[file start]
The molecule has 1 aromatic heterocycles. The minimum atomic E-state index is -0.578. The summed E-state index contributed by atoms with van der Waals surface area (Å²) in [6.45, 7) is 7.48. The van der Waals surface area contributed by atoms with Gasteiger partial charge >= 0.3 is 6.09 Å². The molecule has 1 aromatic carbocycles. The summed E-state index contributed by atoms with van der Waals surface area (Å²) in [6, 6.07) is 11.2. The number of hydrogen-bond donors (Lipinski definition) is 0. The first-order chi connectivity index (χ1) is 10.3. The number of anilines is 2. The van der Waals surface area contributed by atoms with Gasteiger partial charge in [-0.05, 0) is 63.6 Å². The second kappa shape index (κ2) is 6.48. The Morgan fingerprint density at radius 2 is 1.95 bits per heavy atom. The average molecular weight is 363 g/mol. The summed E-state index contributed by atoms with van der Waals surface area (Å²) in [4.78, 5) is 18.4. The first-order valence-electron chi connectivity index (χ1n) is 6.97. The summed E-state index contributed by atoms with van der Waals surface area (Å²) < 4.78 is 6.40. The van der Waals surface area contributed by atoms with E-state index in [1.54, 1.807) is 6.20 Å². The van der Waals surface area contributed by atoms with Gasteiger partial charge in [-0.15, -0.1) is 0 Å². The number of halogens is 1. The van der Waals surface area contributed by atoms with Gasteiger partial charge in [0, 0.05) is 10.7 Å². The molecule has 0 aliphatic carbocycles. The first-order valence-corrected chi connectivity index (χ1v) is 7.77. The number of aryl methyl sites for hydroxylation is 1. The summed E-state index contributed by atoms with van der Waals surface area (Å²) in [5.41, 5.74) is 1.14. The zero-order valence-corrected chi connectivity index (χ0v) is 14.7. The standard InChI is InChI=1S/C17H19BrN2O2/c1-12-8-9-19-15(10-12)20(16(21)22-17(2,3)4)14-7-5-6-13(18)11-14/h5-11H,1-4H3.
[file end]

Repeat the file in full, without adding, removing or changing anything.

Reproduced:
The molecule has 1 aromatic heterocycles. The minimum atomic E-state index is -0.578. The summed E-state index contributed by atoms with van der Waals surface area (Å²) in [6.45, 7) is 7.48. The van der Waals surface area contributed by atoms with Gasteiger partial charge >= 0.3 is 6.09 Å². The molecule has 1 aromatic carbocycles. The summed E-state index contributed by atoms with van der Waals surface area (Å²) in [6, 6.07) is 11.2. The number of hydrogen-bond donors (Lipinski definition) is 0. The first-order chi connectivity index (χ1) is 10.3. The number of anilines is 2. The van der Waals surface area contributed by atoms with Gasteiger partial charge in [-0.05, 0) is 63.6 Å². The second kappa shape index (κ2) is 6.48. The Morgan fingerprint density at radius 2 is 1.95 bits per heavy atom. The average molecular weight is 363 g/mol. The summed E-state index contributed by atoms with van der Waals surface area (Å²) in [4.78, 5) is 18.4. The first-order valence-electron chi connectivity index (χ1n) is 6.97. The summed E-state index contributed by atoms with van der Waals surface area (Å²) < 4.78 is 6.40. The van der Waals surface area contributed by atoms with E-state index in [1.54, 1.807) is 6.20 Å². The van der Waals surface area contributed by atoms with Gasteiger partial charge in [-0.15, -0.1) is 0 Å². The number of halogens is 1. The van der Waals surface area contributed by atoms with Gasteiger partial charge in [0, 0.05) is 10.7 Å². The molecule has 0 aliphatic carbocycles. The first-order valence-corrected chi connectivity index (χ1v) is 7.77. The number of aryl methyl sites for hydroxylation is 1. The summed E-state index contributed by atoms with van der Waals surface area (Å²) in [5.41, 5.74) is 1.14. The zero-order valence-corrected chi connectivity index (χ0v) is 14.7. The standard InChI is InChI=1S/C17H19BrN2O2/c1-12-8-9-19-15(10-12)20(16(21)22-17(2,3)4)14-7-5-6-13(18)11-14/h5-11H,1-4H3.